Pam Keith is a pro-choice Democratic woman running in one of the most competitive Senate races in the country, but the first-time candidate is having trouble getting EMILY’s List interested in her candidacy in Florida.

EMILY’s List was founded 30 years ago to elect pro-choice Democratic women to office. EMILY is an acronym for “Early Money Is Like Yeast,” because “it makes the dough rise.”

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August 26, 2015

Campaign Committees Open Holes While Filling Others


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Democrats believe Heitkamp could be a competitive candidate for governor but would loosen the party’s hold on her Senate seat. (Tom Williams/CQ Roll Call File Photo)

Democrats want to hold the White House, take back the majorities in the Senate and the House, and gain ground in governorships. But what happens when those are conflicting goals?

In Florida, strategists at the Democratic Senatorial Campaign Committee are excited Rep. Patrick Murphy is running for the state’s open seat. But Murphy is leaving behind a competitive House district that will be difficult for strategists at the Democratic Congressional Campaign Committee to hold next fall.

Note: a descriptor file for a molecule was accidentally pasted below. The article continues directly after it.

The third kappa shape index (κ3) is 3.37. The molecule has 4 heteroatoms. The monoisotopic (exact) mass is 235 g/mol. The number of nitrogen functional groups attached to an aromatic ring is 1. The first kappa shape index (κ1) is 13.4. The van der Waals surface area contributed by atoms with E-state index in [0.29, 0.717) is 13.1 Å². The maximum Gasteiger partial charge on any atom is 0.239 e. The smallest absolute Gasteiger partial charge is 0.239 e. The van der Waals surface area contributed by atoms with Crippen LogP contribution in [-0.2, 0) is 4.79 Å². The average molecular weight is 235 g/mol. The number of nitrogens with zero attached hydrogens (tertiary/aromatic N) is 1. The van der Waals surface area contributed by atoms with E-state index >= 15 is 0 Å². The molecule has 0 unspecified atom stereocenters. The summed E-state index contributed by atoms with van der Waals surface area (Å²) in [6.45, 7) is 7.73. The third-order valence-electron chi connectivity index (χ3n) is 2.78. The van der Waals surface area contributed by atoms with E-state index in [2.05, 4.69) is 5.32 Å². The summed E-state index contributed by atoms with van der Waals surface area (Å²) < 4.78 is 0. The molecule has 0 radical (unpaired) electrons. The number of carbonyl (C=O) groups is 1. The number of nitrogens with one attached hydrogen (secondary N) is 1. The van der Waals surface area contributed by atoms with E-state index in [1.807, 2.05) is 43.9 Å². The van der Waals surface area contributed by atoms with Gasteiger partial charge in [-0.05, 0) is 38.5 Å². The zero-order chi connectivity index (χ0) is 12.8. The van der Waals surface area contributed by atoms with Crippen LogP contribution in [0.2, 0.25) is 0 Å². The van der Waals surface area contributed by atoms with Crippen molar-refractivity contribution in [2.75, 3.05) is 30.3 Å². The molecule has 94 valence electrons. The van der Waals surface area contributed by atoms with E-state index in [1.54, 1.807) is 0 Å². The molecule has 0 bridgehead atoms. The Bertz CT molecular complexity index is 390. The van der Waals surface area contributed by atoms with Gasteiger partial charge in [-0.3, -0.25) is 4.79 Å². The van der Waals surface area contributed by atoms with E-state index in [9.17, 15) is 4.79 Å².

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August 21, 2015

Crist, Culver Contemplate Humbling Transition to the House


TAMPA, FL - OCTOBER 24:  Florida Gov. Charlie Crist (R) answers a question during the Times/CNN Senate and Gubernatorial debates at the Marshall Student Center at the University of South Florida, Tampa October 24, 2010 in Tampa, Florida. Republican Marco Rubio, Florida Gov. Charlie Crist and Rep. Kendrick Meek (D-FL) are in contention for a U.S. Senate seat and battled it out live on-air during the Times/CNN Senate and Gubernatorial debates.  (Photo by Scott Mcintyre-Pool/Getty Images)

Crist, shown here debating Rubio during their 2010 Senate campaign, is considering a run for the House. (Getty Images File Photo)

It’s not easy to transition from governor to become one of 100 senators. But former Florida Gov. Charlie Crist and former Iowa Gov. Chet Culver are contemplating something even more humbling — jumping from chief executive to become one of 435 in the House.

Earlier this month, my Roll Call colleague Kyle Trygstad sat down with some of the “recovering governors,” a 10-member caucus of former chief executives serving in the Senate, to talk about the challenges of transitioning to a legislative body.

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August 5, 2015

Democrats, Party Switchers and the Ghost of Ed Jany


Rep. David Jolly